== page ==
In order to keep our score as simple and practicable as possible, and avoid any bias towards a single feature, we assigned 1 point for each feature present, regardless of severity, allowing for a minimum score of 0 and a maximum score of 3 points. Then we analysed ROC curves (figure 1) to determine the radiographic cut-off that would indicate the presence of OA based on the histopathological scores (threshold 5 for DIP and PIP joints). The analysis elucidated a radiographic cut-off of ≥1 for both DIP (sensitivity 92.31% (95% CI 74.9 to 99.1), specificity 90.91% (95% CI 58.7 to 99.8)) and PIP (sensitivity 75% (95% CI 53.3 to 90.2), specificity 100% (95% CI 78.2 to 100)) joints. Thus our score provides a simple dichotomy whether or not OA is present, depending on the presence of at least one radiographic feature (table 2).
Construct and criterion validity
To assess construct validity, we correlated the iOARS score with patient age, hypothesising that with increasing age, an increasing number of individuals will display an iOARS score ≥1. Figure 2 demonstrates a significant correlation between increasing age and increasing number of radiographic features. This correlation was, however, more pronounced for DIP (rs=0.727, p<0.0001) than for PIP (rs=0.377, p<0.02) joints.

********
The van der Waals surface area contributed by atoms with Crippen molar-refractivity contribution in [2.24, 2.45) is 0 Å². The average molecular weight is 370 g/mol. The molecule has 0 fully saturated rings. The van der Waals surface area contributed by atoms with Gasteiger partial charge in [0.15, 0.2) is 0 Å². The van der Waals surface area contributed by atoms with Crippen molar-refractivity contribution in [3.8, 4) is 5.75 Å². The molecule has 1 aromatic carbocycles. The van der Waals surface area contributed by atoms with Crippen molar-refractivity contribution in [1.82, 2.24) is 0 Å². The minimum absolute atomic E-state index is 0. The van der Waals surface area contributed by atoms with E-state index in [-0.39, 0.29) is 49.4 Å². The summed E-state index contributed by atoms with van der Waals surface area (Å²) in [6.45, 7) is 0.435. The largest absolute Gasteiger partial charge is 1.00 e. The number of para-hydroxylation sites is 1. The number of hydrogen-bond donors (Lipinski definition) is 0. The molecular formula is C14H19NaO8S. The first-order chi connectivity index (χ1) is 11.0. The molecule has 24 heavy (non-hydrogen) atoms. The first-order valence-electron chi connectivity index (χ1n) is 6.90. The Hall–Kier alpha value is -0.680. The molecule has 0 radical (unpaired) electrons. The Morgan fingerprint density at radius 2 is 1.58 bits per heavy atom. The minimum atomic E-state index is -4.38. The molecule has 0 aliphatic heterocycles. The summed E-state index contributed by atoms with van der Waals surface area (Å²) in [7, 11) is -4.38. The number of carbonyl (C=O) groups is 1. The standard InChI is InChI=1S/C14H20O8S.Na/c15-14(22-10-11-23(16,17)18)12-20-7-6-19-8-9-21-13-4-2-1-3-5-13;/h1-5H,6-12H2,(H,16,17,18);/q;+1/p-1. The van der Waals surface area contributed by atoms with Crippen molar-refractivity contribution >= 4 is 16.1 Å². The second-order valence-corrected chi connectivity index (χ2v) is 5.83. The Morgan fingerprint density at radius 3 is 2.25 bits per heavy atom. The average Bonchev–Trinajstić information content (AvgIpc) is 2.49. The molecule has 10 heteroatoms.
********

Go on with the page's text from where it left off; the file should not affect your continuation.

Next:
Criterion validity was assessed in the clinical hand OA patient cohort by correlating the number of OA joints per patient, determined by both the iOARS and the most frequently applied radiographic hand scale, the Kellgren–Lawrence score. A moderate but significant correlation was found for both DIP and PIP joints (figure 3). To further elucidate these findings, we compared the number of non-OA and OA joints determined separately by both scoring systems. We found a considerable difference between both scoring systems with regard to non-OA joints (DIP: Kellgren–Lawrence, n=682 and iOARS, n=167; PIP: Kellgren–Lawrence, n=1065 and iOARS, n=231) and OA joints (DIP: Kellgren–Lawrence, n=966 and iOARS, n=1481; PIP: Kellgren–Lawrence: n=583 and iOARS: n=1417) (figure 4A, B). Interestingly, out of the Kellgren–Lawrence non-OA group, 515 (76%) DIP joints and 794 (75%) PIP joints were classified as ‘doubtful OA’. The prevalence of OA changes in the DIP and PIP joints in accordance with the iOARS and Kellgren–Lawrence scores is provided in figure 5.